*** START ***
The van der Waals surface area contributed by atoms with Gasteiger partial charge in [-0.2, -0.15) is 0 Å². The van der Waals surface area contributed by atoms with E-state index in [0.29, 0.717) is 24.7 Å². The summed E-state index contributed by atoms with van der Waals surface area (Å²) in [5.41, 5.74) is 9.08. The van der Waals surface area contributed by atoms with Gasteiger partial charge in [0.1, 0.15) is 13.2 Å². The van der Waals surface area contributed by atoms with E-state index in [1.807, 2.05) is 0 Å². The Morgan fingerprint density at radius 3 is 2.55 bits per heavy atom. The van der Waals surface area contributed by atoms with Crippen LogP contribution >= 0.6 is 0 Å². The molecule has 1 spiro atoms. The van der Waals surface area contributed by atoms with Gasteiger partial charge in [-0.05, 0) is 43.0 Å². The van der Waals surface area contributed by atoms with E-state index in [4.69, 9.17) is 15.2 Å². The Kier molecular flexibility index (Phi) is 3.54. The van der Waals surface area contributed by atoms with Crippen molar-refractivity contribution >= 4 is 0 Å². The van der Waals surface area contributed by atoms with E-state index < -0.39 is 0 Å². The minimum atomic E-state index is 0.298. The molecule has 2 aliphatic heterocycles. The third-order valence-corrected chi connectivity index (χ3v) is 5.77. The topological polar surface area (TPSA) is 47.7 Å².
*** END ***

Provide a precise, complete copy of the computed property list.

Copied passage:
The van der Waals surface area contributed by atoms with Gasteiger partial charge in [-0.2, -0.15) is 0 Å². The van der Waals surface area contributed by atoms with E-state index in [0.29, 0.717) is 24.7 Å². The summed E-state index contributed by atoms with van der Waals surface area (Å²) in [5.41, 5.74) is 9.08. The van der Waals surface area contributed by atoms with Gasteiger partial charge in [0.1, 0.15) is 13.2 Å². The van der Waals surface area contributed by atoms with E-state index in [1.807, 2.05) is 0 Å². The Morgan fingerprint density at radius 3 is 2.55 bits per heavy atom. The van der Waals surface area contributed by atoms with Crippen LogP contribution >= 0.6 is 0 Å². The molecule has 1 spiro atoms. The van der Waals surface area contributed by atoms with Gasteiger partial charge in [-0.05, 0) is 43.0 Å². The van der Waals surface area contributed by atoms with E-state index in [4.69, 9.17) is 15.2 Å². The Kier molecular flexibility index (Phi) is 3.54. The van der Waals surface area contributed by atoms with Crippen molar-refractivity contribution >= 4 is 0 Å². The van der Waals surface area contributed by atoms with E-state index < -0.39 is 0 Å². The minimum atomic E-state index is 0.298. The molecule has 2 aliphatic heterocycles. The third-order valence-corrected chi connectivity index (χ3v) is 5.77. The topological polar surface area (TPSA) is 47.7 Å².